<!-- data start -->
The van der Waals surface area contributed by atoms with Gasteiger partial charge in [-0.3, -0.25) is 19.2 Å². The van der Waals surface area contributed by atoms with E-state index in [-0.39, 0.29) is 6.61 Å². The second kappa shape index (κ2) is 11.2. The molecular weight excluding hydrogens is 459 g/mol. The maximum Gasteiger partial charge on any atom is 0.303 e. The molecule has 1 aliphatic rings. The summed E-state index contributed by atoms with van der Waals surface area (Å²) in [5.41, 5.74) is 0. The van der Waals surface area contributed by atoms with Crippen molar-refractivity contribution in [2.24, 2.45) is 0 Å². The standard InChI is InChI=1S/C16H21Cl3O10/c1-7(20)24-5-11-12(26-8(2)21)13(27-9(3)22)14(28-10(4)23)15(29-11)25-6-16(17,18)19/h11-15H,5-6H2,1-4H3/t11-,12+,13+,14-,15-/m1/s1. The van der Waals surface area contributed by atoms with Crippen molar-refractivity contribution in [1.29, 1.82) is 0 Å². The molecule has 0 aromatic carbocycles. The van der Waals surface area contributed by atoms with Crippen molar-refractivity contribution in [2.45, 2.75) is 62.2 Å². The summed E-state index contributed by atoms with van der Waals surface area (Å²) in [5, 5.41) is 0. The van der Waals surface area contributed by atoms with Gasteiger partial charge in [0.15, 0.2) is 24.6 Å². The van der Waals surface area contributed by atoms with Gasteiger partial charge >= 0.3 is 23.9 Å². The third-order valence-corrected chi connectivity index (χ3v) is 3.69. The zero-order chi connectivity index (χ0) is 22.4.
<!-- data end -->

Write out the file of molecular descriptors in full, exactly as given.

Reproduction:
The van der Waals surface area contributed by atoms with Gasteiger partial charge in [-0.3, -0.25) is 19.2 Å². The van der Waals surface area contributed by atoms with E-state index in [-0.39, 0.29) is 6.61 Å². The second kappa shape index (κ2) is 11.2. The molecular weight excluding hydrogens is 459 g/mol. The maximum Gasteiger partial charge on any atom is 0.303 e. The molecule has 1 aliphatic rings. The summed E-state index contributed by atoms with van der Waals surface area (Å²) in [5.41, 5.74) is 0. The van der Waals surface area contributed by atoms with Crippen molar-refractivity contribution in [2.24, 2.45) is 0 Å². The standard InChI is InChI=1S/C16H21Cl3O10/c1-7(20)24-5-11-12(26-8(2)21)13(27-9(3)22)14(28-10(4)23)15(29-11)25-6-16(17,18)19/h11-15H,5-6H2,1-4H3/t11-,12+,13+,14-,15-/m1/s1. The van der Waals surface area contributed by atoms with Crippen molar-refractivity contribution in [1.29, 1.82) is 0 Å². The molecule has 0 aromatic carbocycles. The van der Waals surface area contributed by atoms with Crippen molar-refractivity contribution in [2.45, 2.75) is 62.2 Å². The summed E-state index contributed by atoms with van der Waals surface area (Å²) in [5, 5.41) is 0. The van der Waals surface area contributed by atoms with Gasteiger partial charge in [0.15, 0.2) is 24.6 Å². The van der Waals surface area contributed by atoms with Gasteiger partial charge >= 0.3 is 23.9 Å². The third-order valence-corrected chi connectivity index (χ3v) is 3.69. The zero-order chi connectivity index (χ0) is 22.4.